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Tritrophic interactions between aphids (Aphis jacobaeae Schrank), ant species, Tyria jacobaeae L., and Senecio jacobaea L. lead to maintenance of genetic variation in pyrrolizidine alkaloid concentration

Summary

We hypothesize that the tritrophic interaction between ants, the aphid Aphis jacobaeae, the moth Tyria jacobaeae, and the plant Senecio jacobaea can explain the genetic variation observed in pyrrolizidine alkaloid concentration in natural populations of S. jacobaea. The ant Lasius niger effectively defends S. jacobaea plants infested with A. jacobaeae against larvae of T. jacobaeae. S. jacobaea plants with A. jacobaeae which are defended by ants escape regular defoliation by T. jacobaeae. Plants with aphids and ants have a lower pyrrolizidine alkaloid concentration than plants without aphids and ants. When these data are fitted to an existing theoretical model for temporal variation in fitness it is shown that varying herbivore pressure by T. jacobaeae in interaction with ants defending aphid-infested plants with a low pyrrolizidine alkaloid concentration can lead to a stable polymorphism in pyrrolizidine alkaloid concentration. Costs of the production and maintenance of pyrrolizidine alkaloids are not accounted for in the model.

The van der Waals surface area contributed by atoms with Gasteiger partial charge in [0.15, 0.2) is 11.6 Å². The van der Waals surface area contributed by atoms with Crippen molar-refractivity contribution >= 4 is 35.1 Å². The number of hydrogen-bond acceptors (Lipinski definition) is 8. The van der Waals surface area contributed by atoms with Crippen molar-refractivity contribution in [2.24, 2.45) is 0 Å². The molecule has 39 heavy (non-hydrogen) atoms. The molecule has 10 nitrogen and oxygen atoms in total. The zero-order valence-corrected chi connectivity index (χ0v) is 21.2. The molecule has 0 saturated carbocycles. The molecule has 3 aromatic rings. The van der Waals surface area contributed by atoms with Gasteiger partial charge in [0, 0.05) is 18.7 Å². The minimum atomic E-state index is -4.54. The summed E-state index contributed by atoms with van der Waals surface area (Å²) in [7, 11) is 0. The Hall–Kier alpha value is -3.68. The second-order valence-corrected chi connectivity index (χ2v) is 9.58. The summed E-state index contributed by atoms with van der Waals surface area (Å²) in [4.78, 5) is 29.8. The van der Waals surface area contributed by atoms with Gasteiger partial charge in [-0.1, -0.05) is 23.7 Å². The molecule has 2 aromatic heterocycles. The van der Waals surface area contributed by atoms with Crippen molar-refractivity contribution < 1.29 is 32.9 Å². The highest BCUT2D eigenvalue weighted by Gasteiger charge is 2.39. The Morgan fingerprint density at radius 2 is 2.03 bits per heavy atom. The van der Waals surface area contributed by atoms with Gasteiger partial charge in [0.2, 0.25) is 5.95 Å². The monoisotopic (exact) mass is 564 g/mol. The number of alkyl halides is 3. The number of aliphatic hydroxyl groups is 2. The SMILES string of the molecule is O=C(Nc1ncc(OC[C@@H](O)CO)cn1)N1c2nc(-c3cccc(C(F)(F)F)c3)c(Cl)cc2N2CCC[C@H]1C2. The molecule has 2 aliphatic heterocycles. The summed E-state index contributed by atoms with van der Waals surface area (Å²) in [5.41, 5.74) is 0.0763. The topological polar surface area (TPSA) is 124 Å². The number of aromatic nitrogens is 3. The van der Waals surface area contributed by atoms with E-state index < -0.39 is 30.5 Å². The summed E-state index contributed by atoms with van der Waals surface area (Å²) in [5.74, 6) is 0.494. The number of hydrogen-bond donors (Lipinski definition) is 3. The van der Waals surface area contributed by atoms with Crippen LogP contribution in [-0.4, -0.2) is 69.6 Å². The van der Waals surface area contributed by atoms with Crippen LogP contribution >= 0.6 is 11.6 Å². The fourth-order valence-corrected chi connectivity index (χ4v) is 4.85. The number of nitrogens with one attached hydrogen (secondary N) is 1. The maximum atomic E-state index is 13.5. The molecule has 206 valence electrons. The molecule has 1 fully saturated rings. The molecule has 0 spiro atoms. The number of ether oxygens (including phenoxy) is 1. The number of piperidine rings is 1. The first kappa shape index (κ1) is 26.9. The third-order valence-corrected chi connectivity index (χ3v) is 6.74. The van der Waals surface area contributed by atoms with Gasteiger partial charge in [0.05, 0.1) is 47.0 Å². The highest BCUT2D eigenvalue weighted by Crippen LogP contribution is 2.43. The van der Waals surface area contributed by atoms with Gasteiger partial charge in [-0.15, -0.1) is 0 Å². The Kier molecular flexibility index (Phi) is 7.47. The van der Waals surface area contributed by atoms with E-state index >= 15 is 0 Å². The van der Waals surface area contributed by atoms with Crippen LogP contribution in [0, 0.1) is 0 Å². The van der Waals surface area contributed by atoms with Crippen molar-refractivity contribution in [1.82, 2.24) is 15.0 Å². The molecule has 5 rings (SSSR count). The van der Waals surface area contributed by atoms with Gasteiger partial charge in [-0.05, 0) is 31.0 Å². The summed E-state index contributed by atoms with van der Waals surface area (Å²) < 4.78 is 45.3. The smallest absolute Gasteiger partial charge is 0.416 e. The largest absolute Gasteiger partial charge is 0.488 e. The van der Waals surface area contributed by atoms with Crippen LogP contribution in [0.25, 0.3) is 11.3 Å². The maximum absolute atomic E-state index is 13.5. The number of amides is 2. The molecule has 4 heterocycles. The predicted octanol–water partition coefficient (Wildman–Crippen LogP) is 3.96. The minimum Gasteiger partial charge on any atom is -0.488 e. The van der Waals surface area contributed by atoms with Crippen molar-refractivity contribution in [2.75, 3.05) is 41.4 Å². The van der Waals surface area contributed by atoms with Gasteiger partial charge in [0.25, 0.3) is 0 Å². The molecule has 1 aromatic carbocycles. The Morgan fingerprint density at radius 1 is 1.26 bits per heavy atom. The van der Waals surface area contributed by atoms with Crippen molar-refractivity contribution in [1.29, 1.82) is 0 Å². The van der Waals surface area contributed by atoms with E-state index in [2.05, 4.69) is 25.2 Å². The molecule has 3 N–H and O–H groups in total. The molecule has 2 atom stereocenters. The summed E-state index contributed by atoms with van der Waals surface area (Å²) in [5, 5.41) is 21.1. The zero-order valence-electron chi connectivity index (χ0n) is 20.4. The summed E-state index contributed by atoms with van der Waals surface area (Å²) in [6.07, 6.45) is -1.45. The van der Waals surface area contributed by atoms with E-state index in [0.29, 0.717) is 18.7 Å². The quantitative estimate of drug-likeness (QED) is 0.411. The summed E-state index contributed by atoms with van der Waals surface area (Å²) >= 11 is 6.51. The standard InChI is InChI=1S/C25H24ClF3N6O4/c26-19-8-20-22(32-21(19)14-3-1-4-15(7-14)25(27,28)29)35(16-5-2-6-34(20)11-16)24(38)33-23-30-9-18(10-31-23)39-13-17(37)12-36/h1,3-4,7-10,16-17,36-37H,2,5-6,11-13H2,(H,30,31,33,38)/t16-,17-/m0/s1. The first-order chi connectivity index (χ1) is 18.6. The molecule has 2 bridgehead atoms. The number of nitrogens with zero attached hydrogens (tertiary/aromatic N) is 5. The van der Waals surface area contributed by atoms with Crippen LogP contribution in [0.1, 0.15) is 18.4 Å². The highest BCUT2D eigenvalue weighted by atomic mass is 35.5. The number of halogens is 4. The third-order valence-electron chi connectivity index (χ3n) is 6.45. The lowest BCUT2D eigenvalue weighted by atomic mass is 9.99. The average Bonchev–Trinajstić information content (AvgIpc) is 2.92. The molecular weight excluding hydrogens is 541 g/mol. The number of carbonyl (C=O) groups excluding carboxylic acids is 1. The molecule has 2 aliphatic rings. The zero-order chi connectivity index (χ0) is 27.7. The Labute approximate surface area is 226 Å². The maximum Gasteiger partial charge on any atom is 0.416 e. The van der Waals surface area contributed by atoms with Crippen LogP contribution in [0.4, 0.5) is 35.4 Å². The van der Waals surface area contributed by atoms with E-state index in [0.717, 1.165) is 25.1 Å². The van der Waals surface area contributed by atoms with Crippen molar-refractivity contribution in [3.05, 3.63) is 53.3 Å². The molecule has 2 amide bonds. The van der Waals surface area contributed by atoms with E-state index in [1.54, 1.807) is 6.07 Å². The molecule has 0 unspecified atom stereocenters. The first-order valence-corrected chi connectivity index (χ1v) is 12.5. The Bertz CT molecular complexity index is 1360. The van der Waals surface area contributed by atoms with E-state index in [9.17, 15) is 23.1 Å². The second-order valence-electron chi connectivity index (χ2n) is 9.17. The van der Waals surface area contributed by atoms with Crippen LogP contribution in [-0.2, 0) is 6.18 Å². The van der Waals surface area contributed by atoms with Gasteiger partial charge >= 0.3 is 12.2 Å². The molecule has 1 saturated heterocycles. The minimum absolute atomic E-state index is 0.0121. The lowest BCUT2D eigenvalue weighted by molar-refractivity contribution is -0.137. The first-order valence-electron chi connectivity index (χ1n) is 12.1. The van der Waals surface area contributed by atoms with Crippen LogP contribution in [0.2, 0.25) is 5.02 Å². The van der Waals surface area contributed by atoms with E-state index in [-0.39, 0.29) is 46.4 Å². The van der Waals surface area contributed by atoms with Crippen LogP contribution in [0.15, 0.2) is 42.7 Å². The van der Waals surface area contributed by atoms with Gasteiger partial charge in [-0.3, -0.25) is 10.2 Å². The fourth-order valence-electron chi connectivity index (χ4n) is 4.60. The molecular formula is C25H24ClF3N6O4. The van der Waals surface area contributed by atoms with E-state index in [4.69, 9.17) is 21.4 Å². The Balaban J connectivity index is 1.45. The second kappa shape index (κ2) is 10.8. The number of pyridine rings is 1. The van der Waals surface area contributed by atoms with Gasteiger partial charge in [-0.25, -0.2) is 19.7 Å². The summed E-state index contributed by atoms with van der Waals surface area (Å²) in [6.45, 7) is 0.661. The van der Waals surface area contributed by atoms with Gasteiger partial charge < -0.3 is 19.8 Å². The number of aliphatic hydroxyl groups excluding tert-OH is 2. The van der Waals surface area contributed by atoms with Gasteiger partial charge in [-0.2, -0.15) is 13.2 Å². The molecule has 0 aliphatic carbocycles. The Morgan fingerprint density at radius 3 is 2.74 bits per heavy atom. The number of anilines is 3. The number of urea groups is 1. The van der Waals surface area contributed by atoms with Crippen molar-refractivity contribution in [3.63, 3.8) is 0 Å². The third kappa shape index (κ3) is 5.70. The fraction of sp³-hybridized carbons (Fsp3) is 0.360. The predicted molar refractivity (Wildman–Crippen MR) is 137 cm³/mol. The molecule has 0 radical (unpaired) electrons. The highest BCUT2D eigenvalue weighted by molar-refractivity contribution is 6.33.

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Publication of the “Meijendel-comité”, new series no. 114

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Vrieling, K., Smit, W. & van der Meijden, E. Tritrophic interactions between aphids (Aphis jacobaeae Schrank), ant species, Tyria jacobaeae L., and Senecio jacobaea L. lead to maintenance of genetic variation in pyrrolizidine alkaloid concentration. Oecologia 86, 177–182 (1991). https://doi.org/10.1007/BF00317529

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Key words

  • Senecio jacobaea
  • Tritrophic interactions
  • Genetic variation
  • Pyrrolizidine alkaloids
  • Herbivory